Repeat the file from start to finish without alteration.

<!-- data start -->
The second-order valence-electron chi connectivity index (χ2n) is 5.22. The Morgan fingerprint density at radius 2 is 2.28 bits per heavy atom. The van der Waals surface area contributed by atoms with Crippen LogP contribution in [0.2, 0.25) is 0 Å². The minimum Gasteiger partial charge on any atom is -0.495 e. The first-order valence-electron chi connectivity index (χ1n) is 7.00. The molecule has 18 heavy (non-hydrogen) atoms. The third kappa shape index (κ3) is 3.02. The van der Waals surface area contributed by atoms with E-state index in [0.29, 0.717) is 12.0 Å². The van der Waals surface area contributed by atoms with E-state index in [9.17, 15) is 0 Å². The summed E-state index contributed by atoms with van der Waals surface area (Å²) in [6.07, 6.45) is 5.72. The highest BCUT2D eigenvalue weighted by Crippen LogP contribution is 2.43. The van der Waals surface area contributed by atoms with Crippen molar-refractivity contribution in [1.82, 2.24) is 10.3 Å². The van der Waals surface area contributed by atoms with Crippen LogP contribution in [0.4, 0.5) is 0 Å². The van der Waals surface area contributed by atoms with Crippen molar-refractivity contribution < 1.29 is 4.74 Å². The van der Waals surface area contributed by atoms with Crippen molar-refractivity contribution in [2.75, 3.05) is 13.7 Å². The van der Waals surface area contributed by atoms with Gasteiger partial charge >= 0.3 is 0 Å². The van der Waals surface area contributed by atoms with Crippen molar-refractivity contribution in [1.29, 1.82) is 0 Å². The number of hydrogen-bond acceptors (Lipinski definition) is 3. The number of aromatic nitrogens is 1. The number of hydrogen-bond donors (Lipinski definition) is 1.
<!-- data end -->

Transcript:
The second-order valence-electron chi connectivity index (χ2n) is 5.22. The Morgan fingerprint density at radius 2 is 2.28 bits per heavy atom. The van der Waals surface area contributed by atoms with Crippen LogP contribution in [0.2, 0.25) is 0 Å². The minimum Gasteiger partial charge on any atom is -0.495 e. The first-order valence-electron chi connectivity index (χ1n) is 7.00. The molecule has 18 heavy (non-hydrogen) atoms. The third kappa shape index (κ3) is 3.02. The van der Waals surface area contributed by atoms with E-state index in [0.29, 0.717) is 12.0 Å². The van der Waals surface area contributed by atoms with E-state index in [9.17, 15) is 0 Å². The summed E-state index contributed by atoms with van der Waals surface area (Å²) in [6.07, 6.45) is 5.72. The highest BCUT2D eigenvalue weighted by Crippen LogP contribution is 2.43. The van der Waals surface area contributed by atoms with Crippen molar-refractivity contribution in [1.82, 2.24) is 10.3 Å². The van der Waals surface area contributed by atoms with Crippen LogP contribution in [0.4, 0.5) is 0 Å². The van der Waals surface area contributed by atoms with Crippen molar-refractivity contribution < 1.29 is 4.74 Å². The van der Waals surface area contributed by atoms with Crippen molar-refractivity contribution in [2.75, 3.05) is 13.7 Å². The van der Waals surface area contributed by atoms with Gasteiger partial charge >= 0.3 is 0 Å². The van der Waals surface area contributed by atoms with Crippen molar-refractivity contribution in [1.29, 1.82) is 0 Å². The number of hydrogen-bond acceptors (Lipinski definition) is 3. The number of aromatic nitrogens is 1. The number of hydrogen-bond donors (Lipinski definition) is 1.